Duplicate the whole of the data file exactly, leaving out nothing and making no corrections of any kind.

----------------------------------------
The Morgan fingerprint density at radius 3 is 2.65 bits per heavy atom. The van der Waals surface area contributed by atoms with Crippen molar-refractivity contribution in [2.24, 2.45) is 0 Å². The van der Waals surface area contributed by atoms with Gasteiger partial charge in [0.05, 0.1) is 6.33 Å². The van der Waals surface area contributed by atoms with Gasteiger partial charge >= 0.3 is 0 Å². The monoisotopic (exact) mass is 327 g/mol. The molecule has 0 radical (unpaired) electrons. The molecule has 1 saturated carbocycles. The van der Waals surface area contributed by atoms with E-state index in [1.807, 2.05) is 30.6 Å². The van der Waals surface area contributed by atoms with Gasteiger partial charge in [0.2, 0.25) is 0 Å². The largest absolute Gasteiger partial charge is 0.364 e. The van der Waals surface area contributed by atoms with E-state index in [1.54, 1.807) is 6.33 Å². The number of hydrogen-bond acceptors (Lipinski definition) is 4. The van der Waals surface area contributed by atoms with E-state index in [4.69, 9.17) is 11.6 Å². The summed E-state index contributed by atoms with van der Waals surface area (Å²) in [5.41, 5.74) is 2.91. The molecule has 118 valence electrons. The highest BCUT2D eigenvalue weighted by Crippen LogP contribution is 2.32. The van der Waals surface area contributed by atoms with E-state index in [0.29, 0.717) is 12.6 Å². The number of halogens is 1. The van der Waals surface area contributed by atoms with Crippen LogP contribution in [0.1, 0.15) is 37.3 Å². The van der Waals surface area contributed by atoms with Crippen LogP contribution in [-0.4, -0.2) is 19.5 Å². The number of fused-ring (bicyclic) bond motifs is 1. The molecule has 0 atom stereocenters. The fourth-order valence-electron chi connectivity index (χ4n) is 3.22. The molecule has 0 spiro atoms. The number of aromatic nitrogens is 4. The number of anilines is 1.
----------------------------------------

The Morgan fingerprint density at radius 3 is 2.65 bits per heavy atom. The van der Waals surface area contributed by atoms with Crippen molar-refractivity contribution in [2.24, 2.45) is 0 Å². The van der Waals surface area contributed by atoms with Gasteiger partial charge in [0.05, 0.1) is 6.33 Å². The van der Waals surface area contributed by atoms with Gasteiger partial charge >= 0.3 is 0 Å². The monoisotopic (exact) mass is 327 g/mol. The molecule has 0 radical (unpaired) electrons. The molecule has 1 saturated carbocycles. The van der Waals surface area contributed by atoms with E-state index in [1.807, 2.05) is 30.6 Å². The van der Waals surface area contributed by atoms with Gasteiger partial charge in [0.2, 0.25) is 0 Å². The largest absolute Gasteiger partial charge is 0.364 e. The van der Waals surface area contributed by atoms with E-state index in [1.54, 1.807) is 6.33 Å². The number of hydrogen-bond acceptors (Lipinski definition) is 4. The van der Waals surface area contributed by atoms with E-state index in [4.69, 9.17) is 11.6 Å². The summed E-state index contributed by atoms with van der Waals surface area (Å²) in [5.41, 5.74) is 2.91. The molecule has 118 valence electrons. The highest BCUT2D eigenvalue weighted by Crippen LogP contribution is 2.32. The van der Waals surface area contributed by atoms with E-state index in [0.29, 0.717) is 12.6 Å². The number of halogens is 1. The van der Waals surface area contributed by atoms with Crippen LogP contribution in [0.1, 0.15) is 37.3 Å². The van der Waals surface area contributed by atoms with Crippen LogP contribution in [-0.4, -0.2) is 19.5 Å². The number of fused-ring (bicyclic) bond motifs is 1. The molecule has 0 atom stereocenters. The fourth-order valence-electron chi connectivity index (χ4n) is 3.22. The molecule has 0 spiro atoms. The number of aromatic nitrogens is 4. The number of anilines is 1.